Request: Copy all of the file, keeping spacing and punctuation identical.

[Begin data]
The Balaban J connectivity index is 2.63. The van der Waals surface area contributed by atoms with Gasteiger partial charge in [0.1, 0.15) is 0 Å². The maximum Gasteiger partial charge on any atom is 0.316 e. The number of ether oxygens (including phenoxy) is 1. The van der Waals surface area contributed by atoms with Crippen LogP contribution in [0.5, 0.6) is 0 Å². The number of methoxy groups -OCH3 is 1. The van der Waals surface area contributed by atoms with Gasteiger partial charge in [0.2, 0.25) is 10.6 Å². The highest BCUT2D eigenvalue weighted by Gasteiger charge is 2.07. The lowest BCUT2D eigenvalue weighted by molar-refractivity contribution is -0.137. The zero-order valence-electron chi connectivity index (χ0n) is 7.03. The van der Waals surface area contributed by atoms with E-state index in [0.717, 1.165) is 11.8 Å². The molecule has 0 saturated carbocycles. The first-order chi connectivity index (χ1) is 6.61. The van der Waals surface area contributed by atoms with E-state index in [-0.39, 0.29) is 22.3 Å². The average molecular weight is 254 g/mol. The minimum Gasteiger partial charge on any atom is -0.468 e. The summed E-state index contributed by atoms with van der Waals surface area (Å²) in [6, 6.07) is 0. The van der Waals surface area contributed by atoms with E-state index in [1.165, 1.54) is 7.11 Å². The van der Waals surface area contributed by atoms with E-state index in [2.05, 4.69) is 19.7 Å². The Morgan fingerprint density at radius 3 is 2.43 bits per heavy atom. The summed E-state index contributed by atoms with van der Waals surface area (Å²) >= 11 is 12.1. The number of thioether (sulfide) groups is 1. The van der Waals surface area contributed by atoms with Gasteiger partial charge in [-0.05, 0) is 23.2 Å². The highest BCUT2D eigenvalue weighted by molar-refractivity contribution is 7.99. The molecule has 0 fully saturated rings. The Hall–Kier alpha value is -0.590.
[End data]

The Balaban J connectivity index is 2.63. The van der Waals surface area contributed by atoms with Gasteiger partial charge in [0.1, 0.15) is 0 Å². The maximum Gasteiger partial charge on any atom is 0.316 e. The number of ether oxygens (including phenoxy) is 1. The van der Waals surface area contributed by atoms with Crippen LogP contribution in [0.5, 0.6) is 0 Å². The number of methoxy groups -OCH3 is 1. The van der Waals surface area contributed by atoms with Gasteiger partial charge in [0.2, 0.25) is 10.6 Å². The highest BCUT2D eigenvalue weighted by Gasteiger charge is 2.07. The lowest BCUT2D eigenvalue weighted by molar-refractivity contribution is -0.137. The zero-order valence-electron chi connectivity index (χ0n) is 7.03. The van der Waals surface area contributed by atoms with E-state index in [0.717, 1.165) is 11.8 Å². The molecule has 0 saturated carbocycles. The first-order chi connectivity index (χ1) is 6.61. The van der Waals surface area contributed by atoms with E-state index in [-0.39, 0.29) is 22.3 Å². The average molecular weight is 254 g/mol. The minimum Gasteiger partial charge on any atom is -0.468 e. The summed E-state index contributed by atoms with van der Waals surface area (Å²) in [6, 6.07) is 0. The van der Waals surface area contributed by atoms with E-state index in [1.165, 1.54) is 7.11 Å². The van der Waals surface area contributed by atoms with E-state index in [2.05, 4.69) is 19.7 Å². The Morgan fingerprint density at radius 3 is 2.43 bits per heavy atom. The summed E-state index contributed by atoms with van der Waals surface area (Å²) >= 11 is 12.1. The number of thioether (sulfide) groups is 1. The van der Waals surface area contributed by atoms with Gasteiger partial charge in [-0.05, 0) is 23.2 Å². The highest BCUT2D eigenvalue weighted by molar-refractivity contribution is 7.99. The molecule has 0 fully saturated rings. The Hall–Kier alpha value is -0.590.